A Financial Plan is Like a Sneeze While Driving

A Financial Plan is Like a Sneeze While Driving

Have you ever had to sneeze while driving? It’s terrifying! You’ll have to close your eyes and convulse your body* all while maintaining safety on the road. Having a financial plan is very similar to preparing for this unexpected, horrifying sneeze.

Preparing to Sneeze While Driving

  1. Make Sure the Path Ahead is Clear – The first step to a financial plan is figuring out where you want to go. List your 3 biggest financial goals (be sure to include retirement!). Figure out how much money you will need for each one. Work backwards. Start with retirement. If you can save money early on for retirement, you won’t need as much in the long run. What is your second-largest money goal? Work down from there. Once you’ve figured out which direction you’re heading financially, you need to make sure there aren’t large obstacles in your path. When you’re about to sneeze while driving, you make sure you’re not heading for another car, a wall, a median, etc. You try to make sure you plan to avoid those as best you can. If your top 3 financial goals are: a solid retirement, the down-payment on a house, and an international trip for your family, buying an RV won’t fit in. If buying an RV is on your list, maybe that international trip has to wait. Those priorities are up to you, but you have to decide BEFORE the RV goes on sale. If you haven’t made a decision up front, you’ll crash into anything that comes up. If you have your financial goals solidified, you have no problem turning the wheel to avoid those choices and get back on track toward your financial destinations.
  2. Place Your Hands Firmly on the Wheel – Your financial plan should be automated so it moves forward without your help just as the car will continue moving forward during your sneeze. Life happens. If the financial plan is automated, you have less of a chance of derailing all your plans in the midst of trials.
  3. Sneeze! – The funny thing about sneezes is that sometimes you get warning, and sometimes you don’t at all. It just happens. And in an instant, you lose all control you previously had. Life is like that. Sometimes you know a big change is going to happen (job changes, having a baby, getting married, etc.) and sometimes it just happens (death, illness, job loss, etc.). The important point is that at some point in your life, you will sneeze. And not just once. We all sneeze many, many times in our lives. We may not know when we will sneeze or get any warning before doing so, but we will all sneeze (many times while driving!). Life will happen. Over and over again it will hit and you will lose all control. Prepare for it as best you can.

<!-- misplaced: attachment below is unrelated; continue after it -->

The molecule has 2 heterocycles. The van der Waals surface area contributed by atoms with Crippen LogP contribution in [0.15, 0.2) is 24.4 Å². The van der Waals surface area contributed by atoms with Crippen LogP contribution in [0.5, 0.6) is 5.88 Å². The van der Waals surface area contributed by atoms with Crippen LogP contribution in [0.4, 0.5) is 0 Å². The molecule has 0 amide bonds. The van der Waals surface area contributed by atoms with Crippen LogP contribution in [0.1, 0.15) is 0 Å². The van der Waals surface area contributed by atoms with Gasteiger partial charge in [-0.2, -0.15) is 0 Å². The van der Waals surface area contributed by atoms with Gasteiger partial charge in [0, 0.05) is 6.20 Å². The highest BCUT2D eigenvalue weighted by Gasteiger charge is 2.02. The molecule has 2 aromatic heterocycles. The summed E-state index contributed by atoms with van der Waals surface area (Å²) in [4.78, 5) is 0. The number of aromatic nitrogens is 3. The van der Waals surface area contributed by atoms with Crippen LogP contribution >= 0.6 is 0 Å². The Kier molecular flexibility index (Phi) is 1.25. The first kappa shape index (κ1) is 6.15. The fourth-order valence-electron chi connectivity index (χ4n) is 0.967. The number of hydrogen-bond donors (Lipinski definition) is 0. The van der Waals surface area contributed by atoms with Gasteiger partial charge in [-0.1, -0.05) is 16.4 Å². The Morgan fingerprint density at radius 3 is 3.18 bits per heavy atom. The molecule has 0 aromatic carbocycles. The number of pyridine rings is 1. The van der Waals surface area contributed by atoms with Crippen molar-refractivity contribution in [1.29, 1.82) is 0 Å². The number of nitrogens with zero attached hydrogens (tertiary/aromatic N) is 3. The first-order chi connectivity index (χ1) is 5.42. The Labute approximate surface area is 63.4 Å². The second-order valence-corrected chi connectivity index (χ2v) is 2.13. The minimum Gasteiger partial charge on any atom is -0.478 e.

4. Readjust – When the sneeze passes, it’s time to make sure you’re where you need to be. If you veered out of lane, get back in. If you crashed, assess the damage and move forward. After hard times in life, when you finally emerge, it’s time to readjust. Have your shorter-term financial goals changed? Is it time to find a new path? How can you get back on track?

Creating a financial plan always sounds so stuffy. In reality, it’s just making sure you don’t completely crash the car while sneezing.** A financial plan can keep you from destroying your finances when trials inevitably hit.

What “sneezes” has your financial plan seen you through?

*I’m known for my loud, violent sneezes

**Next time you sneeze in the car, I hope you’ll subconsciously start thinking about your financial plan.


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  1. Great analogy. In my opinion one of the biggest “sneezes” a financial plan can see you through is a market downturn. Having a financial plan, investment plan, emergency fund, budget etc will make a market downturn feel less stressful. In fact, a good investment plan should have you re-balancing during a downturn. Moving bonds into equities to get back to your target allocation. Buying low. So a good financial plan can improve your overall returns and reduce your overall risk.

    • MaggieBanks

      This is a great example! I agree. Keep those hands on the wheel and move forward and then readjust. The market is the road – sometimes up and sometimes down, but heading in the right direction over the long-term.

  2. I had a year-long sneeze in 2009 (unemployment + Great Recession) and we’re going through one right now. Before that, I basically had financial pneumonia from 2000-2007. XD

    Every one of those experiences has led me to prepare better for the next one, and anticipate the circumstances we’d have to face, for the one after that. Because sooner or later, something’s going to tickle your (financial) nose!

    • MaggieBanks

      Oh we went through that same 2009 sneeze as well. It’s that loss-aversion that gets us preparing for the worst now. 🙂

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